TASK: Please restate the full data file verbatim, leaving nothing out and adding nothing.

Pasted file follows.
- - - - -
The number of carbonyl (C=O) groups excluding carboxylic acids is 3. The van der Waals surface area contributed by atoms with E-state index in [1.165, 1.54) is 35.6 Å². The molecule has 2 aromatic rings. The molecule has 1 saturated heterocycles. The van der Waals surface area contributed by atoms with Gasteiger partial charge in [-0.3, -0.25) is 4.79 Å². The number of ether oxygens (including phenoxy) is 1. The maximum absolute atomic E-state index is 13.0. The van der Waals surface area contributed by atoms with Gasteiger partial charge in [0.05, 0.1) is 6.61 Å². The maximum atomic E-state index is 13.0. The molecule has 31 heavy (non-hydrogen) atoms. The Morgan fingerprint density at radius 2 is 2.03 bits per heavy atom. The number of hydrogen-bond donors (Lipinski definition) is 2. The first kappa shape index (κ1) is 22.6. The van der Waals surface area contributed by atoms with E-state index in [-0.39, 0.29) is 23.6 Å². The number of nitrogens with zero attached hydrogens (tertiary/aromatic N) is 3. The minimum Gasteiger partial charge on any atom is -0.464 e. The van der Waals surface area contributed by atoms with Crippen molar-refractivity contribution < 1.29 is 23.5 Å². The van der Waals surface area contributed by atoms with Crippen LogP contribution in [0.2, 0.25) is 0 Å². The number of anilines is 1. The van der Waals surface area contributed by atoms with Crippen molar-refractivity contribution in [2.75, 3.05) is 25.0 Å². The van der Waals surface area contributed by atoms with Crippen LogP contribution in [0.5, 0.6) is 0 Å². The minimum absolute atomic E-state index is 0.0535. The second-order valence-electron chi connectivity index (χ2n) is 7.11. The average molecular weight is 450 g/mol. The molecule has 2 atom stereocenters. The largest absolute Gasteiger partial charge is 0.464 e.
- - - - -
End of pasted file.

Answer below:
The number of carbonyl (C=O) groups excluding carboxylic acids is 3. The van der Waals surface area contributed by atoms with E-state index in [1.165, 1.54) is 35.6 Å². The molecule has 2 aromatic rings. The molecule has 1 saturated heterocycles. The van der Waals surface area contributed by atoms with Gasteiger partial charge in [-0.3, -0.25) is 4.79 Å². The number of ether oxygens (including phenoxy) is 1. The maximum absolute atomic E-state index is 13.0. The van der Waals surface area contributed by atoms with Gasteiger partial charge in [0.05, 0.1) is 6.61 Å². The maximum atomic E-state index is 13.0. The molecule has 31 heavy (non-hydrogen) atoms. The Morgan fingerprint density at radius 2 is 2.03 bits per heavy atom. The number of hydrogen-bond donors (Lipinski definition) is 2. The first kappa shape index (κ1) is 22.6. The van der Waals surface area contributed by atoms with E-state index in [-0.39, 0.29) is 23.6 Å². The number of nitrogens with zero attached hydrogens (tertiary/aromatic N) is 3. The minimum Gasteiger partial charge on any atom is -0.464 e. The van der Waals surface area contributed by atoms with Crippen molar-refractivity contribution < 1.29 is 23.5 Å². The van der Waals surface area contributed by atoms with Crippen LogP contribution in [0.2, 0.25) is 0 Å². The number of anilines is 1. The van der Waals surface area contributed by atoms with Crippen molar-refractivity contribution in [2.75, 3.05) is 25.0 Å². The van der Waals surface area contributed by atoms with Crippen LogP contribution in [0.5, 0.6) is 0 Å². The minimum absolute atomic E-state index is 0.0535. The second-order valence-electron chi connectivity index (χ2n) is 7.11. The average molecular weight is 450 g/mol. The molecule has 2 atom stereocenters. The largest absolute Gasteiger partial charge is 0.464 e.